It’s a rare sighting.
At NorthPark Center, a historic orange army of more than 120 glistening statues of women in STEM-related careers stand tall.
Among them is Myria Perez. Her statue depicts her wearing a lab coat and holding an air scribe, a tool used to chip at rock.
“I’m a fossil preparator,” she said. “And so my job is to unearth fossils from what we call matrix or rock around the bone or fossil. So I use a variety of tools to prep away this rock and dirt.”
Perez has always been obsessed with dinosaurs. When she was a kid, her mom frequently drove her an hour to the Houston Museum of Natural Science. There, she fell in love with fossils. Now, she teaches other kids the same sense of wonder at the Perot Museum of Nature and Science.
She still can’t believe she’s inspired a statue.
“It doesn’t feel real,” Perez said. “To see this exhibit, because back in 2019, we knew about this plan, and having it actually be there, and it’s here and everybody’s statues are up, you can interact and learn more about each person’s story.”
The groundbreaking project is called #IfThenSheCan – The Exhibit. It comes from Dallas-based Lyda Hill Philanthropies and the American Association for the Advancement of Science. Together, their initiative is called If/Then, and it’s produced the largest collection of life-size statues of women in one place.
The exhibit was created to show kids — girls especially — all the ways a career in science, technology, engineering and math could look.
That’s one of the reasons why Jennifer Stimpson wanted to be a part of the initiative and exhibit.
“I wanted to make sure that girls knew that there are so many options to be a scientist,” she said. “But what If/Then has done is that there’s 30,000 different versions of science — so you don’t have to be a scientist.”
Stimpson is a teacher, a current legislative fellow for the U.S. House of Representatives in Washington, D.C. and a former chemist for the Drug Enforcement Administration.
She inspires middle school kids by building connections between science and practical, everyday life. She calls it “blue-collar science.”
“And that is looking at science in your everyday community,” Stimpson said. “So you get your nails done, there’s a whole lot of chemistry going on in the color pattern, the glue that’s used…”
Stimpson gets her practicality from her father, “Stimp.” He was her first inspiration.
Growing up, Stimpson spent her summers in his pharmacy in West Dallas.
“Lots of times people have a hard time taking tablets,” she said. “So he would make a version of it orally, so that way, you can take it as a liquid. Or if he couldn’t take it as a liquid, because you would have some reflux issues, he might make a topical medication for you.”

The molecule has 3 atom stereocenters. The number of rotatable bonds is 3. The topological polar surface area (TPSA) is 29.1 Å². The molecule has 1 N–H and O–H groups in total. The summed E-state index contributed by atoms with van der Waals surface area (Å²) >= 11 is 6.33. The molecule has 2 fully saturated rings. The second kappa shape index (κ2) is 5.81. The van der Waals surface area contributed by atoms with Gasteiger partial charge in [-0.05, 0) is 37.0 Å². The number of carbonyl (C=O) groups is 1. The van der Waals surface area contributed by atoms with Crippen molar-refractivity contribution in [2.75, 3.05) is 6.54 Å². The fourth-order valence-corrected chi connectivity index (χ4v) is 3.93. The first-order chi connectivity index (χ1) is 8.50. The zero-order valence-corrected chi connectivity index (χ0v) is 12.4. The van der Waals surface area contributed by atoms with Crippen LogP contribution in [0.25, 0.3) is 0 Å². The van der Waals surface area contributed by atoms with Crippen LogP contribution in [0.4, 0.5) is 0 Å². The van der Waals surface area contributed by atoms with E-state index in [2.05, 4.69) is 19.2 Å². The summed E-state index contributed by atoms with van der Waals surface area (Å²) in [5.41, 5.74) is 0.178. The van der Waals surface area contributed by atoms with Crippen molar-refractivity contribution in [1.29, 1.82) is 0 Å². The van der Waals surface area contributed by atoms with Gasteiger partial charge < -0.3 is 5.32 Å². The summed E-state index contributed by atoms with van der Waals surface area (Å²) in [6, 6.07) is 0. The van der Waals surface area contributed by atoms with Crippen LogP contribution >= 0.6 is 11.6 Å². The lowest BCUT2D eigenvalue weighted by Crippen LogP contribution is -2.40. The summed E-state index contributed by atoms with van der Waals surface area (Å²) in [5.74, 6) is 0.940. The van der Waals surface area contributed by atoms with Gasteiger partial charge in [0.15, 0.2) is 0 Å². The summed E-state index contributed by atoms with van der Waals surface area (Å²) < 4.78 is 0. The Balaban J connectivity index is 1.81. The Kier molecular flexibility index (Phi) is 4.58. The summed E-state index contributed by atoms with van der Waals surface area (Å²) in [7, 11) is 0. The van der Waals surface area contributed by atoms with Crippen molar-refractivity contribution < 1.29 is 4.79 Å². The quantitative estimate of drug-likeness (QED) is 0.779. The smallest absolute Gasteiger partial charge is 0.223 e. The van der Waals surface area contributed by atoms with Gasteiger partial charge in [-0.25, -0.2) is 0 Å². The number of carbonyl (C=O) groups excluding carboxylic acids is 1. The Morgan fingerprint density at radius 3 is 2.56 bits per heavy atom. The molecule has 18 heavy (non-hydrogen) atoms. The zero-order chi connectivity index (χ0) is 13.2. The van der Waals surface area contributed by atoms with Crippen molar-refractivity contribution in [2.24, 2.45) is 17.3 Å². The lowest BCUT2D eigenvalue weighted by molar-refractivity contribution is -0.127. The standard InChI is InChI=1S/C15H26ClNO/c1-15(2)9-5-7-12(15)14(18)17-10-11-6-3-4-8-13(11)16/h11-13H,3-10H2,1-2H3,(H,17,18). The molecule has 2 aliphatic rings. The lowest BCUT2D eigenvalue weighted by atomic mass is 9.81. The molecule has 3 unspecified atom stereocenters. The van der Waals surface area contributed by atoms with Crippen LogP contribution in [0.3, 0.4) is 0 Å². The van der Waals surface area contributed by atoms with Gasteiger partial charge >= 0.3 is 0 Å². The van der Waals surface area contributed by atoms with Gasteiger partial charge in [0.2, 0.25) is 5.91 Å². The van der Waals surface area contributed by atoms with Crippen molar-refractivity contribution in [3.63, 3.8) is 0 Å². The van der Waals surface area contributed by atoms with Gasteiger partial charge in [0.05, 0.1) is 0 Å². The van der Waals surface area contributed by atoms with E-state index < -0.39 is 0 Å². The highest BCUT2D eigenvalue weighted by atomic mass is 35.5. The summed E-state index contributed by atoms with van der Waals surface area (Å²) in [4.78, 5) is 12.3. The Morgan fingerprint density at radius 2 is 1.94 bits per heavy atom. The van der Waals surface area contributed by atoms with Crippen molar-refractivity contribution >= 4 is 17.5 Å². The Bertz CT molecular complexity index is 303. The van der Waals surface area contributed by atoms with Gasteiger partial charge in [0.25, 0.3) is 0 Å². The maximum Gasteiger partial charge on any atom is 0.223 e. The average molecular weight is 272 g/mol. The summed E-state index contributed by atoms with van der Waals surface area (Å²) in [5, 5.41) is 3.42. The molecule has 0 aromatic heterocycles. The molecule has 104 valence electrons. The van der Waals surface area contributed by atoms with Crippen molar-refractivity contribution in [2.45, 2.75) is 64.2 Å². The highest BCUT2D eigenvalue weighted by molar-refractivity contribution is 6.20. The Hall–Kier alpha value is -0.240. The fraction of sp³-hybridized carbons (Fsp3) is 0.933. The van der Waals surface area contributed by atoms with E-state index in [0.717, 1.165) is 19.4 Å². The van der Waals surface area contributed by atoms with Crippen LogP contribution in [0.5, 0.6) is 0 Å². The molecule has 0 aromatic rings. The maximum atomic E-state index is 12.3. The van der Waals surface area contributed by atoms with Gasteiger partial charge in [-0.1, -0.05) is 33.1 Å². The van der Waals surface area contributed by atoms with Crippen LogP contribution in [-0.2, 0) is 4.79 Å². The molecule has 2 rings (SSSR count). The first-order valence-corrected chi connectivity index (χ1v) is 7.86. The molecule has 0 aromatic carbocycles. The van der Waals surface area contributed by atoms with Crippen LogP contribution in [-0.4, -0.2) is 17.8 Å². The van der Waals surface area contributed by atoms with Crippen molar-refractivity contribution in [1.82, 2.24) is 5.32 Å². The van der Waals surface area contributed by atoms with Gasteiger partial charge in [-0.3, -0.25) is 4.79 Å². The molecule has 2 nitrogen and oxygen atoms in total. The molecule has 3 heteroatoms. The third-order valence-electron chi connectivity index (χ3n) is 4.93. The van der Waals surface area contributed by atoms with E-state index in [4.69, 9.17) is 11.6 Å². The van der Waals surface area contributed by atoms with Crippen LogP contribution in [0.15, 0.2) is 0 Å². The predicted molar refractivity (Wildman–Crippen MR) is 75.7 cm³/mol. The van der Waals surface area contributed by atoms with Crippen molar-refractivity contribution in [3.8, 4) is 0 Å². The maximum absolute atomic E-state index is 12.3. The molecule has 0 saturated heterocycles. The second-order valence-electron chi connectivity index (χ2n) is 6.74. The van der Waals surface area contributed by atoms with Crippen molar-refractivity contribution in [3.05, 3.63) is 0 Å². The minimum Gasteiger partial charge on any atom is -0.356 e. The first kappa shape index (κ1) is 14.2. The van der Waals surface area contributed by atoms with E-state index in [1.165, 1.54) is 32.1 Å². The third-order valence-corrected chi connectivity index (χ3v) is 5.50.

Watching her dad, Stimpson learned how important scientists are in communities and how important health equity is.
“He taught the community how to know what their why was so that they could make themselves, hold themselves accountable for taking better health and not have to go to the ER for just small infractions,” Stimpson said.
The statues — and the initiative behind them — also speak to a larger truth: women and women of color are vastly underrepresented in STEM fields.
The latest research shows that women in 2019 made up 27% of STEM workers, despite women making up nearly half of the workforce in America, according to the U.S Census Bureau.
Dr. Nina Niu Sanford, a radiation oncologist at UT Southwestern Medical Center, said there’s also a lack of mentors.
“There’s still a huge lack of female physicians and leadership positions, even though medical school classes are about 50% women,” Sanford said. “The proportion of women in the higher ranks, particularly, of academic medicine, is very small. So there aren’t that many people to look up to at that level.”
Sanford immigrated to the U.S. from China at age 3. Her mom was a physician in China. Her mom then moved to the U.S. and became a researcher. But she missed patient interaction and had to retrain and re-do her residency to be a doctor in the U.S.
Sanford watched her mom stay up for hours each night. The grueling nights studying and sacrifices were something she also experienced, but the good of helping others always outweigh the negatives, she said.
Because of her experiences of being a woman in STEM, Sanford sees mentoring as a big part of her job — because women are more likely to go into a STEM career if they know someone, have a role model, family members, friends and teachers to encourage them.
And the initiative is helping her do just that.
If Then, She Can
Already, Dr. Julie Mirpuri is noticing a change. She first saw her statue when the exhibit opened in May.
“Actually there were young people in the mall with their parents going to the statues. And I heard a mom talking to her kids and the daughters were asking, you know, what does she do? And what does she do, and she was describing the different career paths.”
Mirpuri is a neonatologist who takes care of sick and premature babies in the neonatal intensive care unit or NICU. The smallest baby she worked on was 350 grams, just under a pound.
Her statue gave her goosebumps. Not because she was seeing herself, but because she’s a part of a movement making an impact on young people.
“I was like, ‘Oh, my God, this is going to work’,” Mirpuri said. “This is going to show little girls out there that you can be in a phenomenal STEM career, it’s going to show them the depth and breadth of STEM careers out there. And it’s going to inspire them.”
Mirpuri can’t wait to see how many kids will join STEM careers because of the exhibit.
Because, as the initiative’s mantra goes: “if she can see it, then she can be it.”
The exhibit is on view at NorthPark Center until October 24.